Brigitte and I did a lot of summer travel in those years, and Richard joined us a number of times, notably in Mexico, where for three summers I was associated with Ivan Illich's idiosyncratic think tank in Cuernavaca. This time was intellectually important for me, as I first plunged into the whole question of modernization and development. I vividly recall those sun-filled days, with many conversations taking place on the terrace of our rented villa. Richard was a significant interlocutor for me, as I tried to orient myself on what were new topics for me (though he did not get along with Illich).
The most dramatic journey we took together was to Africa. We flew to Dakar, where we were to spend a few days together, after which he was to go on to South Africa while I was to conduct some rather nebulous research in Senegal. We arrived before dawn and were taken at breakneck speed to our hotel. I had just settled down in my room and was shaving when Richard knocked on the door and announced (in a sentence with which I teased him for years): “I have bad news for you.” He had a violent case of swelling in a delicate part of his anatomy.
By then we had been, at most, a couple of hours in Africa, and it seemed unlikely that a tropical disease would manifest itself that rapidly. We spent an anxious time until, some two hours later, the French-speaking manager arrived at the hotel (the night clerk spoke only Wolof, a language in which both Richard and I were lamentably inarticulate). When we finally got to see a doctor at an emergency clinic, it turned out that Richard had a quite common allergic reaction to one of the shots he had taken before the trip, and the condition was almost instantaneously cured by an injection. But our first daytime impression of Africa, early on a Sunday morning, was speeding in a taxi through the empty quasi-Parisian boulevards of Dakar toward what we thought might be a fatal diagnosis.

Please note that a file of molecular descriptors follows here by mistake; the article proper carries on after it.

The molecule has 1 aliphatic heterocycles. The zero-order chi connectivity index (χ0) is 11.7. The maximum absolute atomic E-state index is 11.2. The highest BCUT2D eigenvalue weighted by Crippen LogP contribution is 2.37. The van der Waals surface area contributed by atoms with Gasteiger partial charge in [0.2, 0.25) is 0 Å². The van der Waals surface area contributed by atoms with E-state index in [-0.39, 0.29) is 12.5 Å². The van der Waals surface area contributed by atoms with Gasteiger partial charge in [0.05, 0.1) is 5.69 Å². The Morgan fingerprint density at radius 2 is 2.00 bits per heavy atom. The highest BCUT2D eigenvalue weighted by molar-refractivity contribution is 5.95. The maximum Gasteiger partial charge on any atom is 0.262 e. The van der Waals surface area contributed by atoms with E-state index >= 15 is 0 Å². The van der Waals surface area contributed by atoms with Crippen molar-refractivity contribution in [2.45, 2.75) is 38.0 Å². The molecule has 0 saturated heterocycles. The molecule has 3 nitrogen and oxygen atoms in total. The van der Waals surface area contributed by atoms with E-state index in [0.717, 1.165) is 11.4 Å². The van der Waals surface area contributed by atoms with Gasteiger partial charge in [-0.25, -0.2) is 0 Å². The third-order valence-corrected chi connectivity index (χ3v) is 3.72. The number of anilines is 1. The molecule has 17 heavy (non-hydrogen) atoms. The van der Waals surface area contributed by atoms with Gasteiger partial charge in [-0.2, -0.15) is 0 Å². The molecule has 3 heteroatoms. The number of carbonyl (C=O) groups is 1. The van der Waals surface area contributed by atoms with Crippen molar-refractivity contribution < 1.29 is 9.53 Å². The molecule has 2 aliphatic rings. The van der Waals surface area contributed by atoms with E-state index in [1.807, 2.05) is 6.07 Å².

In 1975 Richard and I convened a remarkably ecumenical group of theologians to issue what we called the Hartford Appeal, which was a strongly worded repudiation of the political misappropriation of the gospel. This aroused considerable controversy and even provoked a countermanifesto spearheaded by Harvey Cox. Our document (which was published, with some essays by members of the group, in a volume entitled Against the World, for the World) was misinterpreted as simply an attack on the left; it was just as much directed against any politicization of the faith by the right.
But an overtly political publication of ours was To Empower People, the book published in 1977 by the American Enterprise Institute. It is still in print and has become a minor classic. It argued for the importance for public policy of what we called mediating structures—institutions standing between the individual and the large institutions of society. The concept has been influential in policy debates ever since, pretty much across the ideological spectrum.
In recent years both our political and religious paths diverged. Ironically, given our earlier self-identifications, Richard traveled politically farther than I to the right. He became a Roman Catholic, a move in which I could not join him. We remained friends. Most important, for both of us the bedrock of our lives remained the Christian faith we continued to share.
One of Richard's most characteristic traits was his optimism. He once joked that the inscription on his tombstone should read “We're gonna turn this around yet!” Come to think of it, this sentence contains the core promise of the gospel: “Christ is risen!”—“This has been turned around!”
Peter L. Berger, a member of the First Things editorial board at the journal's founding in 1990, is director of the Institute for the Study of Economic Culture and professor of sociology at Boston University.